The Boy Scout movement began 110 years ago on a small island just off the south coast of England, where Robert Baden-Powell, a legendary cavalry officer with ‘keen eyes as a falcon’, as said one historian, took 22 curious boys. run in the woods he had explored as a child.
To the boys, Baden-Powell was like the Steve Jobs of the outdoors. While at war, boys in England obsessively read and rolled his book “Aids to Scouting,” a soldier’s manual on tracking, concealment and reconnaissance.
“Boy Scouts can go unnoticed where the holidays draw attention,” Baden-Powell wrote. “A pair of trained eyes is as good as a dozen untrained pairs. Scouts have the most important duties that can befall men in wartime, and they have the best chance of making a name for themselves in the field.
Baden-Powell became the father of the Boy Scout movement, a global phenomenon that took an unexpected turn this week in the United States. With the girls being welcomed into the fold for the first time, the Boy Scouts of America have announced a new gender-neutral name for the program: Scouts BSA.
Baden-Powell, of course, would not know what to think of that. In fact, he had no idea how popular his book was with boys until he returned home after the Second Boer War, in which a garrison he led drove back thousands of people. enemy soldiers in South Africa for 217 days. He rewrote “Aids to Scouting” for a younger audience, calling it “Scouting for Boys”.
And he decided to test his ideas on budding scouts, taking them to Brownsea Island where, according to the US Scouting Service Project, he divided them into four patrol groups: wolves, bulls, curlews. and crows. The days were long. Breakfast was at 6 a.m. – milk and cookies – followed by hours of scouting. Dinner was at 8 p.m., then the campfire wires, then the prayers, and finally the lights out in the tents.
They couldn’t have had a better teacher.
Harold Begbie, in his biography of Baden-Powell, described his sixth, seventh and possibly eighth sense:
“He once rode in the night with dispatches to the headquarters camp, guided by the stars,” Begbie wrote. “Arriving at where he thought the camp should be, he was surprised to find no sign of it. Descending from his saddle, he was thinking of going to bed for the night (rather than passing the mark) when a distant spark, for a fraction of a second, caught his attention. Hopping back into the saddle, he made his way to where the spark had flickered for a brief moment, and there he found a sentry smoking a pipe. The red glow of the baccy in the bowl had guided B.-P. with his dispatches to camp safely.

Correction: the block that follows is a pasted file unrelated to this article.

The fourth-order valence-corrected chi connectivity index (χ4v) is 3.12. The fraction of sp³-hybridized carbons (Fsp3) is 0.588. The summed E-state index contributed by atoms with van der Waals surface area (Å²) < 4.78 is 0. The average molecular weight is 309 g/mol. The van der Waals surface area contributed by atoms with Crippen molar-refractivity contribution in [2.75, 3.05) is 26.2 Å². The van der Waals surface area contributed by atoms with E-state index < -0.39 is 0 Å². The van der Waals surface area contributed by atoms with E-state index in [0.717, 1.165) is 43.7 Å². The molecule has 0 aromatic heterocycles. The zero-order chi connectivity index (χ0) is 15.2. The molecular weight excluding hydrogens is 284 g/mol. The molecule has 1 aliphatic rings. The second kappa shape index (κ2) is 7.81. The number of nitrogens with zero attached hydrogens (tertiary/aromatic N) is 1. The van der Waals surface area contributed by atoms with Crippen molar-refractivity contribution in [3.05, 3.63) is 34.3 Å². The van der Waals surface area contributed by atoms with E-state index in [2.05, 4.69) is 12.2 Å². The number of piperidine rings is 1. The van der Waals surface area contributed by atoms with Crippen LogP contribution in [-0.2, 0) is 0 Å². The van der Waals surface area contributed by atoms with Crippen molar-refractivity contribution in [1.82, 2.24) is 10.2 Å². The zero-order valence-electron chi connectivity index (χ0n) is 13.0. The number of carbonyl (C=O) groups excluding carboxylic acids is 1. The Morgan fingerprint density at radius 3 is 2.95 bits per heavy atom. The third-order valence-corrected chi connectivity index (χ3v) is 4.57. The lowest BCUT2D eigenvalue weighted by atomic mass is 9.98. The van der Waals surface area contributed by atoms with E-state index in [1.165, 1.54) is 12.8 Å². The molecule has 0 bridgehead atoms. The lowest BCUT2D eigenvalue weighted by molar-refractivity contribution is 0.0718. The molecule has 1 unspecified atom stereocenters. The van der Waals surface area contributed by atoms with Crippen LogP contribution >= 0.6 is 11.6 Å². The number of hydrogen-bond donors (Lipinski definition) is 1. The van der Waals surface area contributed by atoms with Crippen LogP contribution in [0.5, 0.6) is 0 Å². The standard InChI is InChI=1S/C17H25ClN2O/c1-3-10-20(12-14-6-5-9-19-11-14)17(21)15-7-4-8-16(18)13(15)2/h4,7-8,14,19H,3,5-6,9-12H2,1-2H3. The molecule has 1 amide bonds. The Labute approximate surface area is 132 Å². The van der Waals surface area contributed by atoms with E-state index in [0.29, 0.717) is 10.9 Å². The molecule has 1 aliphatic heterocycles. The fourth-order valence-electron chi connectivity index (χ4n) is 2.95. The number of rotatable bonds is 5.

News of Baden-Powell’s experience, along with the publication of the new handbook, turned Scouting into a craze – like restless spinners, but with purpose.
The government and citizens believed it was the perfect antidote to “physical deterioration, moral degeneration, juvenile delinquency,” according to the Oxford Dictionary of National Biography. Also: “” the wasters “and the” lazy “.
Suddenly the Scout troops began to appear on their own. Baden-Powell opened an office to investigate the field. The Boy Scouts were now officially a thing, soon exported to the United States.
This happened in 1909. An Illinois journalist named William Boyce was in London on business and when he tried to give a boy a dime for giving him instructions the boy refused saying “I am a Boy Scout, ”according to Alvin Townley’s story. of the Eagle Scouts.
Boyce was like what?
So the Scout took him to headquarters, where he met Baden-Powell.
“In the course of a long conversation,” Townley wrote, “Baden-Powell’s ideas for strengthening the character of British youth captivated Boyce and set history in motion: Scouting was coming to America.”
Boyce was addicted.
“When Boyce boarded the transatlantic steamboat to return home, he had a suitcase full of information and ideas,” the Boy Scouts of America states in its official story.
He joined the group on February 8, 1910. Two years later, on March 12, 1912, the first Girl Scouts of America troop was organized in Savannah, Georgia, by Juliette Gordon Low. (By the way, Girl Scouts today are furious about stealing their daughters.)
“Help others at all times” is part of the Scout Oath. Their slogan: “Take a good trip every day!”
This is exactly what the Scout did in England that day, bringing Boyce to where he needed to go and putting him in contact with Baden-Powell.
But no one has had the chance to give the Scout any credit.
He disappeared in the London fog.